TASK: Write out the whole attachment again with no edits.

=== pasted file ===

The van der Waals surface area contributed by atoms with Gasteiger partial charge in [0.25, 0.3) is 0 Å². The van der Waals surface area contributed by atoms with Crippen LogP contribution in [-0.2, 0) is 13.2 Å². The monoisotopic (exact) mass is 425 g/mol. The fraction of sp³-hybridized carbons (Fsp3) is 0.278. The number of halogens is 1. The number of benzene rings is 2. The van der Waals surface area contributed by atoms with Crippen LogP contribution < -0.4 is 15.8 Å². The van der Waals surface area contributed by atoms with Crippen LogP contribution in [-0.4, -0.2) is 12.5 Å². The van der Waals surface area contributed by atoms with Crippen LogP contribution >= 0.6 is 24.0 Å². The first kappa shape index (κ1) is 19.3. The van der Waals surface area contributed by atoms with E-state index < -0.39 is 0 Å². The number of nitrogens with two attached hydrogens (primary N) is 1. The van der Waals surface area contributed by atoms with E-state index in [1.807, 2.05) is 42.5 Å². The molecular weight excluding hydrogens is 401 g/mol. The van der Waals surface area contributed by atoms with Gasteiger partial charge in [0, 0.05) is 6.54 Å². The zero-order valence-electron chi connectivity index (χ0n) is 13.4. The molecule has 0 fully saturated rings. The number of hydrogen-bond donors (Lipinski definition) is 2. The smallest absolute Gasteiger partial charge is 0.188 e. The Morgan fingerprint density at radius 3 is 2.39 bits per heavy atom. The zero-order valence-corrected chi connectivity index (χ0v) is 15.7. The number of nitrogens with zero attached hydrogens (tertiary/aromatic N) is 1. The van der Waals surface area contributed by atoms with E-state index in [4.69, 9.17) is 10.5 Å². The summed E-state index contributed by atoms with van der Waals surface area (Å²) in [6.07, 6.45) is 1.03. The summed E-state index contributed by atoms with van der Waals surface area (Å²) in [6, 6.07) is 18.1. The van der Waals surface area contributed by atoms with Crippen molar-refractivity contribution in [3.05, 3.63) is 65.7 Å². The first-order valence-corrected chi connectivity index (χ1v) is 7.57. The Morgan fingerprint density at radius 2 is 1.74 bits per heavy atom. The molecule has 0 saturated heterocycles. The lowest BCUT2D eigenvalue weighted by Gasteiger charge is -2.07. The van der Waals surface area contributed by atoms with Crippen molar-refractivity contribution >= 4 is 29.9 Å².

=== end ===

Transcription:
The van der Waals surface area contributed by atoms with Gasteiger partial charge in [0.25, 0.3) is 0 Å². The van der Waals surface area contributed by atoms with Crippen LogP contribution in [-0.2, 0) is 13.2 Å². The monoisotopic (exact) mass is 425 g/mol. The fraction of sp³-hybridized carbons (Fsp3) is 0.278. The number of halogens is 1. The number of benzene rings is 2. The van der Waals surface area contributed by atoms with Crippen LogP contribution < -0.4 is 15.8 Å². The van der Waals surface area contributed by atoms with Crippen LogP contribution in [-0.4, -0.2) is 12.5 Å². The van der Waals surface area contributed by atoms with Crippen LogP contribution >= 0.6 is 24.0 Å². The first kappa shape index (κ1) is 19.3. The van der Waals surface area contributed by atoms with E-state index < -0.39 is 0 Å². The number of nitrogens with two attached hydrogens (primary N) is 1. The van der Waals surface area contributed by atoms with E-state index in [1.807, 2.05) is 42.5 Å². The molecular weight excluding hydrogens is 401 g/mol. The van der Waals surface area contributed by atoms with Gasteiger partial charge in [0, 0.05) is 6.54 Å². The zero-order valence-electron chi connectivity index (χ0n) is 13.4. The molecule has 0 fully saturated rings. The number of hydrogen-bond donors (Lipinski definition) is 2. The smallest absolute Gasteiger partial charge is 0.188 e. The Morgan fingerprint density at radius 3 is 2.39 bits per heavy atom. The zero-order valence-corrected chi connectivity index (χ0v) is 15.7. The number of nitrogens with zero attached hydrogens (tertiary/aromatic N) is 1. The van der Waals surface area contributed by atoms with E-state index in [4.69, 9.17) is 10.5 Å². The summed E-state index contributed by atoms with van der Waals surface area (Å²) in [6.07, 6.45) is 1.03. The summed E-state index contributed by atoms with van der Waals surface area (Å²) in [6, 6.07) is 18.1. The van der Waals surface area contributed by atoms with Crippen molar-refractivity contribution in [3.05, 3.63) is 65.7 Å². The first-order valence-corrected chi connectivity index (χ1v) is 7.57. The Morgan fingerprint density at radius 2 is 1.74 bits per heavy atom. The molecule has 0 saturated heterocycles. The lowest BCUT2D eigenvalue weighted by Gasteiger charge is -2.07. The van der Waals surface area contributed by atoms with Crippen molar-refractivity contribution >= 4 is 29.9 Å².